1. Introduction

The genesis, uses and environmental implications of iron oxides and ores remain a topic of interest to academics, industrial players and environmentalist. Oxides of iron are chemical compounds widely spread naturally, comprising iron and oxygen. Here, two components of oxides are widely spread naturally. They are relevant to humans and useful in most geological and biological activities [1]. In addition, they are useful as pigments and catalyst in industries and hemoglobin in blood circulation. Iron oxides that are economically viable in natural and beneficiated forms are considered as second to oil and gas in relation to demand and utility in the global market. They occur as divalent compound, trivalent compound and a combination of both. The interplay and conversion of these components from one form to another are essentially controlled by bacterial species. These bacteria use iron and reduce trivalent iron oxides to divalent form during metabolism.

Different geological conditions control the spread of iron ore deposits worldwide. They occur in basins of sedimentation, with eroded, deep-seated intrusive and where deep tropical weathering conditions prevail. Magnetite deposits occur in the deeply dissected regions of plutonic intrusions in North America [2, 3].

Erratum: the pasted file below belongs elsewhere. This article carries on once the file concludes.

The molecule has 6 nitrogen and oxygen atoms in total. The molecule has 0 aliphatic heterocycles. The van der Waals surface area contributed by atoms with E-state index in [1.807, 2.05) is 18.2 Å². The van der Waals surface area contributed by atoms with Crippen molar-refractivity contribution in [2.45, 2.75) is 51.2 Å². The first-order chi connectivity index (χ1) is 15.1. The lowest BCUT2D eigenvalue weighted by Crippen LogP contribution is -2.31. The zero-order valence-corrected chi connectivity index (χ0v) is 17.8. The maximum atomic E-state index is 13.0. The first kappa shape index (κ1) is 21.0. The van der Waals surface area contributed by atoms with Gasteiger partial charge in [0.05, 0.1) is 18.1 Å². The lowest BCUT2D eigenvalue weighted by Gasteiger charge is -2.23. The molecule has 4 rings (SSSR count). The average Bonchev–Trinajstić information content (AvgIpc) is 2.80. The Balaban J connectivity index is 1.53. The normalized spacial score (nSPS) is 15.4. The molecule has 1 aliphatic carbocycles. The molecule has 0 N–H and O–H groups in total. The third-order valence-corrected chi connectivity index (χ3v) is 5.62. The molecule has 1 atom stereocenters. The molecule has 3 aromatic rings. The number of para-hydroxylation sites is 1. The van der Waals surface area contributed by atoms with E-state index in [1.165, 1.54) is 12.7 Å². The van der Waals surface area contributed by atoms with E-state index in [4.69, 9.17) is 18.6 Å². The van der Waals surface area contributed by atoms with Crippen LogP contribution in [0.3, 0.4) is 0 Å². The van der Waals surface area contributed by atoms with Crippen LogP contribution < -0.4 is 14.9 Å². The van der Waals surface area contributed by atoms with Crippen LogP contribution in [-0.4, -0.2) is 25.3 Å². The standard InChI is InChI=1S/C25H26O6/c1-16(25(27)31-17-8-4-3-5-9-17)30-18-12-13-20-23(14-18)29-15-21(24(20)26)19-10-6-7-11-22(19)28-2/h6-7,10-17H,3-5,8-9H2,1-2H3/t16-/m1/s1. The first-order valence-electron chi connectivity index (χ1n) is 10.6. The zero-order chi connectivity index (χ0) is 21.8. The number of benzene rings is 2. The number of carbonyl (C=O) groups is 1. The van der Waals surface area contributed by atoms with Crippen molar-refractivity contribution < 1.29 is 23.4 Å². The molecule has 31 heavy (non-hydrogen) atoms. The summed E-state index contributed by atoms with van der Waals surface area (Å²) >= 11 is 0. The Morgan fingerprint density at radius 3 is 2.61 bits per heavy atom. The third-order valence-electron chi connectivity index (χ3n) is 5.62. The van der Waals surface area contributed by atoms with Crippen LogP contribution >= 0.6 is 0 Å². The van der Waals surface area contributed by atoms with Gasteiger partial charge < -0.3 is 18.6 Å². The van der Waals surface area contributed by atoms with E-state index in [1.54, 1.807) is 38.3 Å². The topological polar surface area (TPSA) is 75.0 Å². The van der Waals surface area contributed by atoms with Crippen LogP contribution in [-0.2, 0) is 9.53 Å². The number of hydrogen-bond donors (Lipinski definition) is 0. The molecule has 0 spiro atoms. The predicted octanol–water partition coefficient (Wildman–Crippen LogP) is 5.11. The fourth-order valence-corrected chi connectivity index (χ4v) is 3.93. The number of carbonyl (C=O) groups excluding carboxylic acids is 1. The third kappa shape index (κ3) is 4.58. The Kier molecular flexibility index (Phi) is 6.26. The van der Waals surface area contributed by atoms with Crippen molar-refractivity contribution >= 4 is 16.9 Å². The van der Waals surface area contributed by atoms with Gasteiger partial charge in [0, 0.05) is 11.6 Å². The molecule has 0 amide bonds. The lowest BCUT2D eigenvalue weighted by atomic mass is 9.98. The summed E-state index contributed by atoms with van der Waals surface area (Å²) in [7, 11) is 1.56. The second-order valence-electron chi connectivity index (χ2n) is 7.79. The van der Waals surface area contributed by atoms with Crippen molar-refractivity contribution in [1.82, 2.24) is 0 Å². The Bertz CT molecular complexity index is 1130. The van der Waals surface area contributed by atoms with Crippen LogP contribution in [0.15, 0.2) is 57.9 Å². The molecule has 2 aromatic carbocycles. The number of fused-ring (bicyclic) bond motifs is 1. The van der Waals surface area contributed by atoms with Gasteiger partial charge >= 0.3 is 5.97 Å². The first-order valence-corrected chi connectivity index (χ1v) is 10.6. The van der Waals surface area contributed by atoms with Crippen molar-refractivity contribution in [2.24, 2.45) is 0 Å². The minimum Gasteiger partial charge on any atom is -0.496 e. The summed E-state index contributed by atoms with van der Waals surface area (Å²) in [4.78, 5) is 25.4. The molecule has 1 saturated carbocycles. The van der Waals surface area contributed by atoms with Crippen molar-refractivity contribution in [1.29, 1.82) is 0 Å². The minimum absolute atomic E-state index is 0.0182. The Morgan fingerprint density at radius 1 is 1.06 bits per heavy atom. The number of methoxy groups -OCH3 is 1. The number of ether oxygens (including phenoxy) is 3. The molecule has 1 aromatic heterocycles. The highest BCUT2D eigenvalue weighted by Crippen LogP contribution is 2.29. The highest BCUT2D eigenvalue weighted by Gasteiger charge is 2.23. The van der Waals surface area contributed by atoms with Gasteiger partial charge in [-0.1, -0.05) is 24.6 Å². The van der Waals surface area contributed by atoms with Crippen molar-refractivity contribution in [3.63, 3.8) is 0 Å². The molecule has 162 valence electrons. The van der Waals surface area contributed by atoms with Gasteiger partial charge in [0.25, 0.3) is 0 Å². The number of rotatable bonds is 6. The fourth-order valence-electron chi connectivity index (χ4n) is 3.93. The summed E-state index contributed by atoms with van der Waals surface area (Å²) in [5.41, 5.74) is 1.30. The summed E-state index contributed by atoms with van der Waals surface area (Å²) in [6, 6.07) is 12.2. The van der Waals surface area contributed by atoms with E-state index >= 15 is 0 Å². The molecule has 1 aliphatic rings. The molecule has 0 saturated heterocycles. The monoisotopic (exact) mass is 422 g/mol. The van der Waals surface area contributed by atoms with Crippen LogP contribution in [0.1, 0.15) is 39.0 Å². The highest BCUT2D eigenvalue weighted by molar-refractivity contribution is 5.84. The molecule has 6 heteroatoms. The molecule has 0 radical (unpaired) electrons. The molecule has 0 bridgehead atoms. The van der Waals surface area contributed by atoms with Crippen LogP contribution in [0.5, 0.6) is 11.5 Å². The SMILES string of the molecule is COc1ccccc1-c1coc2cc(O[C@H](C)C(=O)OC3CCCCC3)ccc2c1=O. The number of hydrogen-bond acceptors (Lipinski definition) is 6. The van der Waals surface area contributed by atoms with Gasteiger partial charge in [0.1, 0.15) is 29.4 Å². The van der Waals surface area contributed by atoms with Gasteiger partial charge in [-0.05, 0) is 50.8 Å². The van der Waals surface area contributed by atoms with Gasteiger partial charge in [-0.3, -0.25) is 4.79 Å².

Several authors have provided information in the environmental outcome of exploration and exploitation of iron ore. These include pollution of the atmosphere and ecosystem courses of water. Pollution of the atmosphere involves release of poisonous gases such as nitrous oxide, carbon dioxide, carbon monoxide and sulfur dioxide. Pollution of the ecosystem involves release of metal load into courses of water. While there is limited remediation programme on the former, the latter has gained considerable attention, and elaborated ochre is a product of the aqueous oxidation of iron and oxides of iron [4, 5, 6, 7].